Blossom: rhythmic dark ambient / atmospheric BM comfort music

blossom

Lustre, Blossom, Sweden, Nordvis Produktion, CD digipak NVP019 (2015)

Lustre is a Swedish one-man project specialising in rhythmic dark ambient / atmospheric black metal comfort music that rarely changes from one release to the next in spite of a large discography that includes five albums and several EPs and splits with other artists. The fifth,”Blossom”, starts promisingly and for a moment I almost start hyperventilating, sure that my personal deity has finally answered my prayers and directed Nachtzeit, the man behind Lustre, to break out of his own comfort zone and do something a little different with his Lustre project, like add some live instrumentation to the synths running on autopilot or switch to laptop glitch-electronics instead of the synths running on autopilot. For a brief while, the music echoes my hopes: it seems bright and hopeful, in a subdued sort of way, and the cold space tones have an air of wonder about them.

The steely acid guitar noise shower and the relentless mechanical percussion beats kick in, and from then on the Lustre machine is in full operation. I watch out for moments where the machine takes a break and the only thing present is the cold wintry ambience through which odd stray tones and fragile melodies might be caught like rabbits on the road staring at the headlights of the oncoming semi-trailer that will send the bunnies straight to Carrot Heaven. It is in the melodies and the atmosphere that Nachtzeit exercises some real creativity: admittedly when they’re repeated over and over the tunes become New Age banal but at least for a few rotations they have a cool sharp jewel-like edge to them and even sound a bit chilling and alien.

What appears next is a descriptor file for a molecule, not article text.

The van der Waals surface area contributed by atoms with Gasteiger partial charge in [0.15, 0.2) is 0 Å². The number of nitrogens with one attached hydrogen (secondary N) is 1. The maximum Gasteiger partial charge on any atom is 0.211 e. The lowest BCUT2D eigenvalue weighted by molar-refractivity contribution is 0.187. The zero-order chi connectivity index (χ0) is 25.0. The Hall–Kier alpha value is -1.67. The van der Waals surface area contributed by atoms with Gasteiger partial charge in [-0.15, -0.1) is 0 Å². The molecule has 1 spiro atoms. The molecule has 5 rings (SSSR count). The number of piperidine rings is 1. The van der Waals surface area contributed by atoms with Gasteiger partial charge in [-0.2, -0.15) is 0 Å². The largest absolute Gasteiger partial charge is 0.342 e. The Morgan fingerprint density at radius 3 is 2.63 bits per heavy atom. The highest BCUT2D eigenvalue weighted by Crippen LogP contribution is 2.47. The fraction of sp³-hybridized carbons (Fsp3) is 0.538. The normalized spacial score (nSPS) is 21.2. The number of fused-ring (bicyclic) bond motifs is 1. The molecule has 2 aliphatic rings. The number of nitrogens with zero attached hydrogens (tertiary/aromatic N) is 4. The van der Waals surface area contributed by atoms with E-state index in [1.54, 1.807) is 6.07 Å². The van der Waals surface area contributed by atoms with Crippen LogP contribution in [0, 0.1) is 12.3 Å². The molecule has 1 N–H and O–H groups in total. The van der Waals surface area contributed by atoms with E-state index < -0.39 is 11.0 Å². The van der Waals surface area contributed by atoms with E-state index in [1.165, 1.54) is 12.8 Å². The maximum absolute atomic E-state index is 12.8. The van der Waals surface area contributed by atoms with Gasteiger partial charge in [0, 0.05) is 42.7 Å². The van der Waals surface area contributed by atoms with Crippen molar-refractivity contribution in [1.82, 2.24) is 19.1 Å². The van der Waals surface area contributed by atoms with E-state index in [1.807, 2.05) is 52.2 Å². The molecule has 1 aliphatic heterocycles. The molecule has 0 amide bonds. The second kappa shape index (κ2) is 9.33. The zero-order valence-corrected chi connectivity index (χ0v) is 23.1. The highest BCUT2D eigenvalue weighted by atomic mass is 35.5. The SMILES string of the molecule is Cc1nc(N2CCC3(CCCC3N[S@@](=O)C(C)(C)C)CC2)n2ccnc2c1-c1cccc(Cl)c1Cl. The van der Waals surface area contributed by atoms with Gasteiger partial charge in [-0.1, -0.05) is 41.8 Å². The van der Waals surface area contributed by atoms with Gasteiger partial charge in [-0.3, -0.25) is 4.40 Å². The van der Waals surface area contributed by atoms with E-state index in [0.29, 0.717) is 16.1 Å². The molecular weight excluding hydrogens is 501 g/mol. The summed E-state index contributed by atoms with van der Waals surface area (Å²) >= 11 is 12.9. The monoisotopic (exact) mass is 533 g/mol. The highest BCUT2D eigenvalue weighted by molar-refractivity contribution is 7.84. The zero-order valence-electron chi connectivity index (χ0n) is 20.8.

In this respect, the best track of this set is Part 3 which features extended passages of all-synth tone wash and drone, with very minimal guitar or percussion accompaniment. Part 4 is not too bad though the ongoing bass droning is heavy for the more delicate melodies and quivery tones. The ambience of this track could have been changed to give the music more of a clear, sharp and fresh-sounding edge.

This album is very monotonous and repetitive, and could do with editing for length. I don’t find Lustre recordings at all hypnotic and absorbing as they are intended to be, probably because the rhythms and beats are so heavy, clunky and laborious. The good music that is present is drowned out by clunk and repetition that renders everything it comes across into kitsch and banality.

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